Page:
On Monday, Gilead Sciences announced the pricing for its COVID-19 treatment remdesivir. According to reports, that treatment will cost an average U.S. patient with commerical insurance $3,120.

This announcement was made as Gilead plans to start charging for the drug in July. CNBC reports that, up to this point, the company had been donating the drug to be distributed by the U.S. government, after being authorized for emergency use in May.

As for how this new (going to guess unwelcome) pricing structure will break down, that will work like so. Through an open letter, Gilead says it will sell vials for $390 to governments "of developed countries" worldwide. The price for private U.S. insurance companies will amount to $520 per vial, though people on government programs such as Medicare will get lower prices compared to those using private insurance.

Note that the $520 price tag for the average patient gets to $3,120 when you multiply it by six, because that's the amount of vials a typical patient will need for a five-day treatment program. If necessary, a longer (10-day/11-vial) program may be needed, which could bring the costs for some patients up to $5,720.

“Whether you’re covered by a private insurer, whether you’re covered by a government insurer, whether you’re uninsured with COVID-19, there will not be an issue for access with remdesivir,” said Gilead CEO Daniel O'Day in a Monday interview on CNBC that followed the announcement.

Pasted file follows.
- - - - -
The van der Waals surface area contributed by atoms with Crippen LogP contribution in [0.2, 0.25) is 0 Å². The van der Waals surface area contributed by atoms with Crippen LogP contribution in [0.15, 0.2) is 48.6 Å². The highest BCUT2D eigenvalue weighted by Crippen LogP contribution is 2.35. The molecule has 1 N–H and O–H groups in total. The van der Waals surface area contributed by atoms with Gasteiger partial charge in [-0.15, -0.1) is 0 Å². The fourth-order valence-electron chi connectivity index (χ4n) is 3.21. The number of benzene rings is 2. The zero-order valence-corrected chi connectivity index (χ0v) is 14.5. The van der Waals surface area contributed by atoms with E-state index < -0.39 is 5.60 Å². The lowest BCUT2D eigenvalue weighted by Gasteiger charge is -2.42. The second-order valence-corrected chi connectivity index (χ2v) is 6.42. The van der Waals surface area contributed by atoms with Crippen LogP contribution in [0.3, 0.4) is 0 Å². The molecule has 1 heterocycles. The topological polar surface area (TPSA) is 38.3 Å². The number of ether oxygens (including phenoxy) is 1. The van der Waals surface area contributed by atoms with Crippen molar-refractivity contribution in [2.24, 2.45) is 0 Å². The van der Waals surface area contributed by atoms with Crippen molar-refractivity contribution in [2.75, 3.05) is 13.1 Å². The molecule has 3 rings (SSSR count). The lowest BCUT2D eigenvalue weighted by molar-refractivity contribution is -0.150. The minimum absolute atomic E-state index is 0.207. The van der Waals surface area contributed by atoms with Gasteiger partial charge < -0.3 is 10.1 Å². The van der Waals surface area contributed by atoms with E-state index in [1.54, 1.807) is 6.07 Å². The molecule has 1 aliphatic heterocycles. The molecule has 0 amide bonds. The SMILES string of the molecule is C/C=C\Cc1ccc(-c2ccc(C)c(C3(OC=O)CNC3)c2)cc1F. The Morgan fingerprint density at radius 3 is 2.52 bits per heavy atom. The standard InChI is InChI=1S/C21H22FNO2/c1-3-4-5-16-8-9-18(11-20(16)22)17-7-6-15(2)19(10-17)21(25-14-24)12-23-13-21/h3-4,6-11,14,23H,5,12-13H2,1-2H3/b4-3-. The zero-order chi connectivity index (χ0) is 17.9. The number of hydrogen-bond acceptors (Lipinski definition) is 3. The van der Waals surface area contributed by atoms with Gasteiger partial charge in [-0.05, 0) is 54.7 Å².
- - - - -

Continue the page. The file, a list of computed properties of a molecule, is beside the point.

A senior official working for the Department of Health and Human Services told reporters during a conference call that uninsured people will be covered due to provisions in the CARES Act. That official went on to say people who are privately insured will have their out-of-pocket costs determined by their plans.

O'Day justified the pricing to CNBC by saying it will ensure those who need to be able to get the treatment will be able to get it. He further stated that the company came up with the $390-per-vial tag by keeping in mind the developed countries with the lowest purchasing power, and said it was necessary to prevent negotiations which could slow down the process of distributing the drug. 

O'Day said Gilead has also been working with generic manufacturers so it could sell the drug to developing nations at a cost that is "substantially lower."

At the moment there are no Food and Drug Administration-approved treatments for the coronavirus, though scientists have claimed remdesivir has shown some success in shortening the recovery times for those who are severely ill (note that "severely ill" part, as you don't really want to get to the point where you'll be treated with the stuff). 

Gilead says the $390-per-vial price is "well below" the value of the drug, which it says has the potential to reduce hospital costs and keep a slightly higher percentage of people alive. The company says hospitals can save about $12,000 per patient because of earlier discharges. Studies from clinical trials in April show that patients who took the drug ended up recovering around four days faster than their contemporaries who didn't take it. 

In addition to giving people an indication as to just how much money they'll be out if they get sick (and also, you know, actually survive) coming up with a price for remdesivir was important in the sense that it may set the standard for similar medications deemed effective for treating COVID.

Later on Monday, HHS said it had secured more than 500,000 treatment courses of remdesivir, and that it will give them to hospitals based on their volume of coronavirus-sickened patients through September. 

CNBC reports that Gilead continues to research the drug in an effort to learn how it may be utilized to better treat those infected. Last week the company announced a plan to begin human trials for an inhaled version. Simultaneously it's ramping up production of the current drug to keep up with demand. Gilead predicts that by the end of 2020 it will have put more than $1 billion into research/production.

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